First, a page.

|Title||Does being active mean being purposeful in older adulthood? Examining the moderating role of retirement.|
|Publication Type||Journal Article|
|Year of Publication||2020|
|Authors||Lewis, NA, Hill, PL|
|Journal||Psychology and Aging|
|Keywords||Activity engagement, life purpose, Retirement|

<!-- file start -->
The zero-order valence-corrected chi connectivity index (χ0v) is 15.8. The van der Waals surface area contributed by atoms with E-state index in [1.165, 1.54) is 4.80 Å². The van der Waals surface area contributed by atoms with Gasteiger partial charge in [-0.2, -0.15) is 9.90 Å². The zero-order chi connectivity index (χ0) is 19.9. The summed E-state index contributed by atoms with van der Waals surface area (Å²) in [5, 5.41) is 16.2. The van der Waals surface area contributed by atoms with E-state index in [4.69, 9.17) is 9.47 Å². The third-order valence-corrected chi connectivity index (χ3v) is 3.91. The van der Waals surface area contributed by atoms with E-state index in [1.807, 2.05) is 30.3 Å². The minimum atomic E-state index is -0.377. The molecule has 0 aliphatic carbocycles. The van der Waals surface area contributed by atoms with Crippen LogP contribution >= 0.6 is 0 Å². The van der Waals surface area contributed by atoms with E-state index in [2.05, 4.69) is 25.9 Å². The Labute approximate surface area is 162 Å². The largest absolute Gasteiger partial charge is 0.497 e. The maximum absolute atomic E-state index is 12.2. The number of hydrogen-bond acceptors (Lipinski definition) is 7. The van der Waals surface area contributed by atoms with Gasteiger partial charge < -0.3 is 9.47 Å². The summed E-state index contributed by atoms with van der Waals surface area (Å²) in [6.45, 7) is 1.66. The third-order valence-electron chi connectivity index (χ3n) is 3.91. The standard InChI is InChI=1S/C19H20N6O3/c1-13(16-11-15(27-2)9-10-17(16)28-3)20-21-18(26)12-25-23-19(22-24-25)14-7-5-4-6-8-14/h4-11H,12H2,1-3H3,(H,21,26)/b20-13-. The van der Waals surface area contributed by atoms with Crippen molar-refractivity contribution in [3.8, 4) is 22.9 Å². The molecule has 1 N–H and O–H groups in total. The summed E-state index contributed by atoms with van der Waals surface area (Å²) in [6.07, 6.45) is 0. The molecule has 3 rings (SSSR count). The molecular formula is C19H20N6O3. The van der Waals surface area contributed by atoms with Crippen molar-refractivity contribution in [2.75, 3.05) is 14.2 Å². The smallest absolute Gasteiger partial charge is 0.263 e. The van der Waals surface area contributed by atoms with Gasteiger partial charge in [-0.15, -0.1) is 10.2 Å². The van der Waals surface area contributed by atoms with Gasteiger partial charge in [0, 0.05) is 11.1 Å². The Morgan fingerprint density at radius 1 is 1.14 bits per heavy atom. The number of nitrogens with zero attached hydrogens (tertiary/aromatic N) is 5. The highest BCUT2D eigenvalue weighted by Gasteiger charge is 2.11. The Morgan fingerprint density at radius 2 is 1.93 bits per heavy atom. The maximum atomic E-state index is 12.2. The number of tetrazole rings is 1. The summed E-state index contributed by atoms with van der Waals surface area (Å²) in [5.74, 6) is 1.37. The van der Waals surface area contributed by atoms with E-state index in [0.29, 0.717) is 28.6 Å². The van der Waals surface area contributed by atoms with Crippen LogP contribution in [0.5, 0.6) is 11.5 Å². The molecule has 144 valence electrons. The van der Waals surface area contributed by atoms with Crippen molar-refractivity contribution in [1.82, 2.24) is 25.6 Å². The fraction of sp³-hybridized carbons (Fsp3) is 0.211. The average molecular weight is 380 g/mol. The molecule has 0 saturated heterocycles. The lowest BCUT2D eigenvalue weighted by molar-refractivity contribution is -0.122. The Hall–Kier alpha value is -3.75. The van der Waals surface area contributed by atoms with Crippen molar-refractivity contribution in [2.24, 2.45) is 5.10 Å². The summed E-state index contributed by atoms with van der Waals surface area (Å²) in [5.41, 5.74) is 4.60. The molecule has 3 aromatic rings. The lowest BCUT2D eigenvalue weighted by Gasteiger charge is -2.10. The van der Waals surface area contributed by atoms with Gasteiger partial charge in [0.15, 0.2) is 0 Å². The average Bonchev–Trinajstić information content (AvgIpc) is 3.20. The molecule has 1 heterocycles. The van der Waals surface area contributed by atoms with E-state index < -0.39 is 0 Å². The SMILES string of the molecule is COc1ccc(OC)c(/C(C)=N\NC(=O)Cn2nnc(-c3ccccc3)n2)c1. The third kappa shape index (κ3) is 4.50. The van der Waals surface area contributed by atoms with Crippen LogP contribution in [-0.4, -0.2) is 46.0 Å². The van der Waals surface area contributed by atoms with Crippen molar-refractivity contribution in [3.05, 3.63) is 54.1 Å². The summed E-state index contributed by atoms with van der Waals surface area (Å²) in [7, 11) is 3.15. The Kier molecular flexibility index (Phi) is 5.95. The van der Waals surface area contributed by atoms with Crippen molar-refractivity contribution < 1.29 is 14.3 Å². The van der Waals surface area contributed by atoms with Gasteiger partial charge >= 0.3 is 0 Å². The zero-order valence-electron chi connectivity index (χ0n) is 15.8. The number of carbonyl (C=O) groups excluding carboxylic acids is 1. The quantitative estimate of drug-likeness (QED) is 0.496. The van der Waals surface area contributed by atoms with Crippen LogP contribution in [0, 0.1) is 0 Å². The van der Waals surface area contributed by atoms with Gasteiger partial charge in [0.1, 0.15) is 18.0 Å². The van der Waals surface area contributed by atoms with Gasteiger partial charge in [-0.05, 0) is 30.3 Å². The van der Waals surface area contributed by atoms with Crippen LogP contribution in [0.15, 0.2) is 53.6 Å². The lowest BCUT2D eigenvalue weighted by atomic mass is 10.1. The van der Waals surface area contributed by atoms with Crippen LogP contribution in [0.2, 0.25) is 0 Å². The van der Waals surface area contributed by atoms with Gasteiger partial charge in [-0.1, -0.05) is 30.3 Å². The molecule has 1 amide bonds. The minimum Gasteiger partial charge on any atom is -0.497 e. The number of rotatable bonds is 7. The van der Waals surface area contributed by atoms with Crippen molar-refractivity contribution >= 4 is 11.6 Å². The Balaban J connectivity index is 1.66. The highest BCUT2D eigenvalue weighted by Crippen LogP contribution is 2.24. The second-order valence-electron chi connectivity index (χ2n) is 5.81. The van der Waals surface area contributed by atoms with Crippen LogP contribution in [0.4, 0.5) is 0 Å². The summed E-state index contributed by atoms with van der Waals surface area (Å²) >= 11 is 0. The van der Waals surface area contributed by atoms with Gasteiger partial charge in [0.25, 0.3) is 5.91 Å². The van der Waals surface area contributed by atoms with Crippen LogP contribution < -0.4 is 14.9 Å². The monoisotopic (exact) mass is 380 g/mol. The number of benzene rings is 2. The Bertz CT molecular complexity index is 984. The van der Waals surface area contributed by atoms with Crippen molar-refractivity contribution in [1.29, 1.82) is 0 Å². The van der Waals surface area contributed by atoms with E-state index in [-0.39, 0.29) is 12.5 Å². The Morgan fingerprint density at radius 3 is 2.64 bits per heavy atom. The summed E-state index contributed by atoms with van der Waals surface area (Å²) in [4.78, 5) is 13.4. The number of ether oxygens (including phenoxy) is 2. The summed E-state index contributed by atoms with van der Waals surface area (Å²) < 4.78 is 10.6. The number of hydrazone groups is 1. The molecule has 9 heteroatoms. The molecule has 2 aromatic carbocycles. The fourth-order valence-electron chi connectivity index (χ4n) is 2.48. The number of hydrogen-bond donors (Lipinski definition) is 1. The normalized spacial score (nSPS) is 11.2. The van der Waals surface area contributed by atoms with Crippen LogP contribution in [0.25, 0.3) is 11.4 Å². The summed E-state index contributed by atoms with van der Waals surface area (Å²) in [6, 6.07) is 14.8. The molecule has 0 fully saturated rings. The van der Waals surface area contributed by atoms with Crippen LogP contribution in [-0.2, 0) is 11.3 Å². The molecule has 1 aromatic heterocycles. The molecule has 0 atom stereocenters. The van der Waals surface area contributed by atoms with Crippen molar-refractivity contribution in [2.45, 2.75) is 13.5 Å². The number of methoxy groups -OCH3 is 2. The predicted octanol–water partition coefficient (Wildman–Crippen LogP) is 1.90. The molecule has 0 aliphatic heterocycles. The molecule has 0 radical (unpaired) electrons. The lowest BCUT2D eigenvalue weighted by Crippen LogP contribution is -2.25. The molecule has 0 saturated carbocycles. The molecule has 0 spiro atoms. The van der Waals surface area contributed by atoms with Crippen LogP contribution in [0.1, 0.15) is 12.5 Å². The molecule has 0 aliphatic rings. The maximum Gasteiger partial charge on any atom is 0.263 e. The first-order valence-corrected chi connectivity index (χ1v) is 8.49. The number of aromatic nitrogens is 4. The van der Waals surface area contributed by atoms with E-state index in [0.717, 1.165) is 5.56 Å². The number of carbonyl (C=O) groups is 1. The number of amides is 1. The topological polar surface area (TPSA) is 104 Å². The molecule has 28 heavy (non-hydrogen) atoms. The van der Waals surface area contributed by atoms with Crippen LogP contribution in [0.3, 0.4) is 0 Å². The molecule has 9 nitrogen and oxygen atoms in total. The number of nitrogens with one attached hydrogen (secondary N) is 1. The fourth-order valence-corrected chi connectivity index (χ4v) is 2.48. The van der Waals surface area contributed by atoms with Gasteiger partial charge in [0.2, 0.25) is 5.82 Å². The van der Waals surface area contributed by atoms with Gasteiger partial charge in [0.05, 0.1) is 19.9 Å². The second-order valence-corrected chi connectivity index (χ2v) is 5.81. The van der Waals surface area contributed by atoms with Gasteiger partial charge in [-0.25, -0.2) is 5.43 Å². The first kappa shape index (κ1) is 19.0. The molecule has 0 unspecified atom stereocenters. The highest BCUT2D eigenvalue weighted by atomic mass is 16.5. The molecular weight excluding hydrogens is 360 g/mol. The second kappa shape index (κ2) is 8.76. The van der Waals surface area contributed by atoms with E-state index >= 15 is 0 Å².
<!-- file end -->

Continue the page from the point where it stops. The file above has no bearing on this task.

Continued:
The degree to which individuals engage in leisure activities has been shown to predict well-being in older adults, but it is not known whether such activities may help older adults maintain purposefulness into retirement. The current study sought to address whether activity engagement is associated with purpose in life and whether this association differs based on retirement status. We used data from three waves of the Health and Retirement Study between 2008 and 2016. Multilevel growth models accounted for both within- and between-person effects of leisure activity participation and retirement status on change in sense of purpose in life. Participants reported higher sense of purpose on occasions when they engaged more in leisure activities, and more active participants exhibited less decline in purpose over time. Retired individuals showed steeper declines in sense of purpose, but this effect was mitigated among participants reporting greater activity engagement. Leisure activity participation may help to support sense of purpose in life, particularly among retired individuals. These findings underscore the potential for leisure activity interventions to help older adults compensate for loss of work-related roles and maintain purposefulness into retirement. (PsycInfo Database Record (c) 2020 APA, all rights reserved).